Putting the pieces of the puzzle together - a series of hypotheses on the etiology and pathogenesis of type 1 diabetes.
Med Hypotheses. 2007;68(3):607-19. Epub 2006 Oct 11. PMID: 17045415
Department of Human Nutrition, Foods and Exercise, Virginia Polytechnic Institute and State University (Virginia Tech), 327 Wallace Hall, Blacksburg, VA 24061-0430, USA. Barbeau@vt.edu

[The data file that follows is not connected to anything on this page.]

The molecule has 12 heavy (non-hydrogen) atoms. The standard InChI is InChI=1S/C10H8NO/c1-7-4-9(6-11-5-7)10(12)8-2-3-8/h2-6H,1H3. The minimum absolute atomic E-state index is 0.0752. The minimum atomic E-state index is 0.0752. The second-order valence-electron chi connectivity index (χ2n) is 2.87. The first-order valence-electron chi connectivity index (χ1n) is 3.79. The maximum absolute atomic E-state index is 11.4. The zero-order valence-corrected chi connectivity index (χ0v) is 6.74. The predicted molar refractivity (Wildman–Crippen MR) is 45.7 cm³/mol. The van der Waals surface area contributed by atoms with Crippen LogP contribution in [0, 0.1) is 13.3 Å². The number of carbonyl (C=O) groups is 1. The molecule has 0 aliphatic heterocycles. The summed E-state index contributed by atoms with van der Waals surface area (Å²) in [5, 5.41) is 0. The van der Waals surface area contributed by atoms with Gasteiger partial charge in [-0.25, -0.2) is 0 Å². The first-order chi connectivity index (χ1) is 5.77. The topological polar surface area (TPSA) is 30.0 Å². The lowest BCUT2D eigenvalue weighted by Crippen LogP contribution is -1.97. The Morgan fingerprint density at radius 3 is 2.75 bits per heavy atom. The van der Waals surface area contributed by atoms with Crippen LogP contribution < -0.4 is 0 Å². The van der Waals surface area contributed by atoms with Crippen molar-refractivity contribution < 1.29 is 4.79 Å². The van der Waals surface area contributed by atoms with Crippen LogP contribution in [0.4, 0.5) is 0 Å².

This paper presents a series of 10 hypotheses on the etiology of type 1 diabetes. We begin with the hypothesis that wheat gluten is one of the elusive environmental triggers in type 1 diabetes. Habitual consumption of wheat gluten increases the intestinal synthesis of dipeptidyl peptidase IV. This enzyme helps to shape the repertoire of peptides released into the small intestine following the ingestion of wheat gluten by catalyzing the release of X-Pro dipeptides from the N-terminus of the proline-rich glutenins and gliadins in wheat gluten. The release of gluten-derived peptides causes the tight junctions of the small intestine to open through a zonulin-dependent mechanism, which allows these peptides to enter the lamina propria where they get presented as antigens by HLA-DQ, -DR and CD1d molecules. Binding of one or more gluten peptides by CD1d leads to abrogation of oral tolerance, and a marked increase in peripheral immune responses to wheat proteins. Furthermore, it is our contention, that in response to beta cell apoptosis during normal remodeling of the pancreas and CCL19/CCL21 expression within the pancreatic lymph nodes (PLNs), gluten-loaded dendritic cells migrate from the small intestine to the PLNs. These dendritic cells present gluten-derived antigens on the surface of the PLNs, which leads to migration of CD4(-)CD8(-) gammadelta and CD4(-)CD8(+) alphabeta T cells to the pancreas where they mediate Fas and perforin dependent cytotoxicity. We also hypothesize that at least one of the type 1 diabetes associated HLA-DR molecules that bind and present wheat-derived peptide(s) also bind and present an islet cell antigen(s), activating plasma cell synthesis of islet cell autoantibodies and irrevocable, complement-dependent destruction of islet cells. Our final two hypotheses state that type 1 diabetes morbidity is reduced in those areas of globe where genetically susceptible individuals get adequate amounts of vitamin D, in the diet and/or through exposure to sunlight, and in areas where people are exposed to bacterial, viral, or parasitic infections in early childhood.